Morse: I’ll inspect them, and if I can get them airworthy, I fly them. If not, we take them apart and bring them back on a truck.

S-R: How much might you pay for an aircraft?

Morse: It depends on what they are. I paid $175,000 for an undamaged Huey (helicopter), then turned around and sold it to someone in Australia for $300,000 without doing a thing to it. But for a little airplane like a (Cessna) 172, I may pay $4,000 to $10,000, depending on engine hours and type of radio. By the time the dust settles five years down the road, I may have gotten $25,000 for the parts.

S-R: How many people do what you do?

Morse: There are about six U.S. salvage yards similar to mine.

S-R: What distinguishes yours?

Morse: Service. If we sell a part, we get it out the same day. And if a customer has a problem, we take care of it right away. I’ve dealt with so many people who have bought parts from other salvage yards and gotten taken to the cleaners. It’s sad.

S-R: Do you sell parts as is?

Morse: Some parts are from businesses I bought, and come with FAA certifications. But there’s a disclaimer on my invoice that says all parts have to be inspected by a mechanic before being installed. And I’m a mechanic, so I won’t sell junk.

S-R: What skills learned at Safeway or the Air National Guard transferred to this career?

Morse: Work ethic. When you’re in business, there’s no such thing as an eight-hour day. Some are 16-hour days.

S-R: What do you like most about your job?

Morse: It used to be the challenge. But now that I’m 68, I want to retire. I have the business listed for $1.5 million, which is a no-brainer. I have 18 flying airplanes, hundreds of wrecks and an 80-unit mini-storage next door. I also own a couple of hangars across the street at the airport.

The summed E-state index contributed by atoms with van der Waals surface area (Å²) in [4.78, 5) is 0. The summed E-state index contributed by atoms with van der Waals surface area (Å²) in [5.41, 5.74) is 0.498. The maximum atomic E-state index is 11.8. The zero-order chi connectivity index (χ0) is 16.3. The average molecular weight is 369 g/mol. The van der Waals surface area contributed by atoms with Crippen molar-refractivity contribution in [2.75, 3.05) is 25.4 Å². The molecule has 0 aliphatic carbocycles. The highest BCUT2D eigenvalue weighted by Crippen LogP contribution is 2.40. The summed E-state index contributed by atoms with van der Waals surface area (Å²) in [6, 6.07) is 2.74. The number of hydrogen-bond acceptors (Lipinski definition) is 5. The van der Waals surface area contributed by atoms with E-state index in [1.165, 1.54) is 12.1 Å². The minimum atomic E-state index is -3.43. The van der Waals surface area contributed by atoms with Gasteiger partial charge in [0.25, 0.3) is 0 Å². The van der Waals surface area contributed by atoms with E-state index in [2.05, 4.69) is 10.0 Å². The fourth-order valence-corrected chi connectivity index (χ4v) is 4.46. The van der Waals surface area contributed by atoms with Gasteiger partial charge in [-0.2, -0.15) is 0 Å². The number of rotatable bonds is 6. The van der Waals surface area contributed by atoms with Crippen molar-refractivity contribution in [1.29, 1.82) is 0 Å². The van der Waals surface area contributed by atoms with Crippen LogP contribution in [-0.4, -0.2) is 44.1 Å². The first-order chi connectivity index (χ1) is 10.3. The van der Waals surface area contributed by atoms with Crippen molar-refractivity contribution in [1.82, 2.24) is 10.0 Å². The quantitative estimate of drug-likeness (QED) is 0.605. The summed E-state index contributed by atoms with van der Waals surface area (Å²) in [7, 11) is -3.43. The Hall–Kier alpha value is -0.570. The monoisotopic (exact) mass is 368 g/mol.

S-R: What challenge would the next owner face?

Morse: Inventory is my big issue. I buy and buy and buy, and then we don’t get it inventoried. If we have something, we can find it. But it may take a little while.

S-R: What do you like least about your job?

Morse: People coming in wanting advice, taking lots of my time with no intention of buying, and then going 180 degrees in the opposite direction of what I recommend. I’m not saying I know everything, but I know quite a bit about airplanes.

S-R: How do first-time visitors typically react?

Morse: They’re amazed at the disarray. (laugh) That’s my problem.

S-R: Do some travel great distances?

Morse: I sold a wrecked Cessna 180 for $20,000 to a guy who came over from Ireland. We loaded the plane into a shipping container, along with a bunch of extra parts. He was just ecstatic.

S-R: What’s the career outlook for your business?

Morse: It’s good, because a lot of these parts aren’t made anymore and I have so much stuff that nobody else has.

S-R: Looking back, is there anything you wish you’d done differently?

Morse: I’ve been married five times. I’m not real proud of that. I worked so hard that I didn’t have time for the family – the grandkids and all that. I wish I could do it over again.

Writer Michael Guilfoil can be reached at